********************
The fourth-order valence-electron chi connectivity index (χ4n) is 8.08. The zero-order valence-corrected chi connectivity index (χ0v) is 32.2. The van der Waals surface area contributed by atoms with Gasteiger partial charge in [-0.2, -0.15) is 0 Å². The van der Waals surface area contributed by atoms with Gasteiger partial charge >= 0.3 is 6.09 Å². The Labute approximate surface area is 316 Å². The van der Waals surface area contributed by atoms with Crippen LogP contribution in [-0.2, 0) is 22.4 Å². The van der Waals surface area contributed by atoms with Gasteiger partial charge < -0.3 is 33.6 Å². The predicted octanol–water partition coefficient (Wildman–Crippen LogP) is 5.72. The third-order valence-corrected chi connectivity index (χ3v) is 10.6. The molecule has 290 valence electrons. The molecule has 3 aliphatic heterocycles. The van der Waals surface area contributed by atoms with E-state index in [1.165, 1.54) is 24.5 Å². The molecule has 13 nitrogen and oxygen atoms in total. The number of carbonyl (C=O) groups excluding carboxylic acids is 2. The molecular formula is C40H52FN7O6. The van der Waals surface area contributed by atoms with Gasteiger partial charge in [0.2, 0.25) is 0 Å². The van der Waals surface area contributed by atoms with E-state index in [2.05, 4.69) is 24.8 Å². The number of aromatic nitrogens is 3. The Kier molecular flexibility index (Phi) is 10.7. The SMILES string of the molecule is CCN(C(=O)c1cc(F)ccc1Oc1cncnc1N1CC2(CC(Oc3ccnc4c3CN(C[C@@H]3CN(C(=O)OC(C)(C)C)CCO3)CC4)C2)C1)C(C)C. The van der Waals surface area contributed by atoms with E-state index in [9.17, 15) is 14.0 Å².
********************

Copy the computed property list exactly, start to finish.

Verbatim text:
The fourth-order valence-electron chi connectivity index (χ4n) is 8.08. The zero-order valence-corrected chi connectivity index (χ0v) is 32.2. The van der Waals surface area contributed by atoms with Gasteiger partial charge in [-0.2, -0.15) is 0 Å². The van der Waals surface area contributed by atoms with Gasteiger partial charge >= 0.3 is 6.09 Å². The Labute approximate surface area is 316 Å². The van der Waals surface area contributed by atoms with Crippen LogP contribution in [-0.2, 0) is 22.4 Å². The van der Waals surface area contributed by atoms with Gasteiger partial charge < -0.3 is 33.6 Å². The predicted octanol–water partition coefficient (Wildman–Crippen LogP) is 5.72. The third-order valence-corrected chi connectivity index (χ3v) is 10.6. The molecule has 290 valence electrons. The molecule has 3 aliphatic heterocycles. The van der Waals surface area contributed by atoms with E-state index in [1.165, 1.54) is 24.5 Å². The molecule has 13 nitrogen and oxygen atoms in total. The number of carbonyl (C=O) groups excluding carboxylic acids is 2. The molecular formula is C40H52FN7O6. The van der Waals surface area contributed by atoms with Gasteiger partial charge in [0.2, 0.25) is 0 Å². The van der Waals surface area contributed by atoms with E-state index in [2.05, 4.69) is 24.8 Å². The number of aromatic nitrogens is 3. The Kier molecular flexibility index (Phi) is 10.7. The SMILES string of the molecule is CCN(C(=O)c1cc(F)ccc1Oc1cncnc1N1CC2(CC(Oc3ccnc4c3CN(C[C@@H]3CN(C(=O)OC(C)(C)C)CCO3)CC4)C2)C1)C(C)C. The van der Waals surface area contributed by atoms with E-state index in [9.17, 15) is 14.0 Å².